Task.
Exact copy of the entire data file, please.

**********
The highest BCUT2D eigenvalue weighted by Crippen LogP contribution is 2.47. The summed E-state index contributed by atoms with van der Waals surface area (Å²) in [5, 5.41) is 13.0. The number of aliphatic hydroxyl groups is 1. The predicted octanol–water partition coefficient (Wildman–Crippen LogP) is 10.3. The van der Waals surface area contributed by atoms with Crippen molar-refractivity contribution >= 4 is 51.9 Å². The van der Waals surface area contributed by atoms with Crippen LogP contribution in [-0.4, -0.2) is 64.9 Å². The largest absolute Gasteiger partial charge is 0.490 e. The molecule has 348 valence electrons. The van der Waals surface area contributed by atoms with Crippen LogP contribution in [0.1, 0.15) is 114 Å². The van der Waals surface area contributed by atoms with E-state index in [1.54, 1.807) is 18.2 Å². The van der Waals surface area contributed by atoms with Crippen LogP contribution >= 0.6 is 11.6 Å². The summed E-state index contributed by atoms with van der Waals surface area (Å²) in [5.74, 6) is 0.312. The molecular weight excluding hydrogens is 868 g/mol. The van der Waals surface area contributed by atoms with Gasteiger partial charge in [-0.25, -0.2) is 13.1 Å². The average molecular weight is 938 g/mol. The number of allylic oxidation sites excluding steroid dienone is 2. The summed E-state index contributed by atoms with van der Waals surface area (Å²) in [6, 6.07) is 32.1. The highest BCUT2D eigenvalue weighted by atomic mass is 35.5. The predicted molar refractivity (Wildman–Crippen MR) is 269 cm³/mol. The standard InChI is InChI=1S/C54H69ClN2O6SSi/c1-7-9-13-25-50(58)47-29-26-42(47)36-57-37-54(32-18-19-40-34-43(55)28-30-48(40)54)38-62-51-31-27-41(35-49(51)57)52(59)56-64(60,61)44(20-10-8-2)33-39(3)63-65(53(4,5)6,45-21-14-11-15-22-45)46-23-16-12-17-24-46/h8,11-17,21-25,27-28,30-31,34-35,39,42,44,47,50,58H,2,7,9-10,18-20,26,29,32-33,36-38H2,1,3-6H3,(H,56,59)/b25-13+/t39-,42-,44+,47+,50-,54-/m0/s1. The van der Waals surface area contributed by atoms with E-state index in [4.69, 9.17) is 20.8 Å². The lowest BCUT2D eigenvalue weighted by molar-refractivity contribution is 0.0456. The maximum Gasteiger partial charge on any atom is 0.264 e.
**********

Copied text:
The highest BCUT2D eigenvalue weighted by Crippen LogP contribution is 2.47. The summed E-state index contributed by atoms with van der Waals surface area (Å²) in [5, 5.41) is 13.0. The number of aliphatic hydroxyl groups is 1. The predicted octanol–water partition coefficient (Wildman–Crippen LogP) is 10.3. The van der Waals surface area contributed by atoms with Crippen molar-refractivity contribution >= 4 is 51.9 Å². The van der Waals surface area contributed by atoms with Crippen LogP contribution in [-0.4, -0.2) is 64.9 Å². The largest absolute Gasteiger partial charge is 0.490 e. The molecule has 348 valence electrons. The van der Waals surface area contributed by atoms with Crippen LogP contribution in [0.1, 0.15) is 114 Å². The van der Waals surface area contributed by atoms with E-state index in [1.54, 1.807) is 18.2 Å². The van der Waals surface area contributed by atoms with Crippen LogP contribution >= 0.6 is 11.6 Å². The summed E-state index contributed by atoms with van der Waals surface area (Å²) in [5.74, 6) is 0.312. The molecular weight excluding hydrogens is 868 g/mol. The van der Waals surface area contributed by atoms with Gasteiger partial charge in [-0.25, -0.2) is 13.1 Å². The average molecular weight is 938 g/mol. The number of allylic oxidation sites excluding steroid dienone is 2. The summed E-state index contributed by atoms with van der Waals surface area (Å²) in [6, 6.07) is 32.1. The highest BCUT2D eigenvalue weighted by atomic mass is 35.5. The predicted molar refractivity (Wildman–Crippen MR) is 269 cm³/mol. The standard InChI is InChI=1S/C54H69ClN2O6SSi/c1-7-9-13-25-50(58)47-29-26-42(47)36-57-37-54(32-18-19-40-34-43(55)28-30-48(40)54)38-62-51-31-27-41(35-49(51)57)52(59)56-64(60,61)44(20-10-8-2)33-39(3)63-65(53(4,5)6,45-21-14-11-15-22-45)46-23-16-12-17-24-46/h8,11-17,21-25,27-28,30-31,34-35,39,42,44,47,50,58H,2,7,9-10,18-20,26,29,32-33,36-38H2,1,3-6H3,(H,56,59)/b25-13+/t39-,42-,44+,47+,50-,54-/m0/s1. The van der Waals surface area contributed by atoms with E-state index in [4.69, 9.17) is 20.8 Å². The lowest BCUT2D eigenvalue weighted by molar-refractivity contribution is 0.0456. The maximum Gasteiger partial charge on any atom is 0.264 e.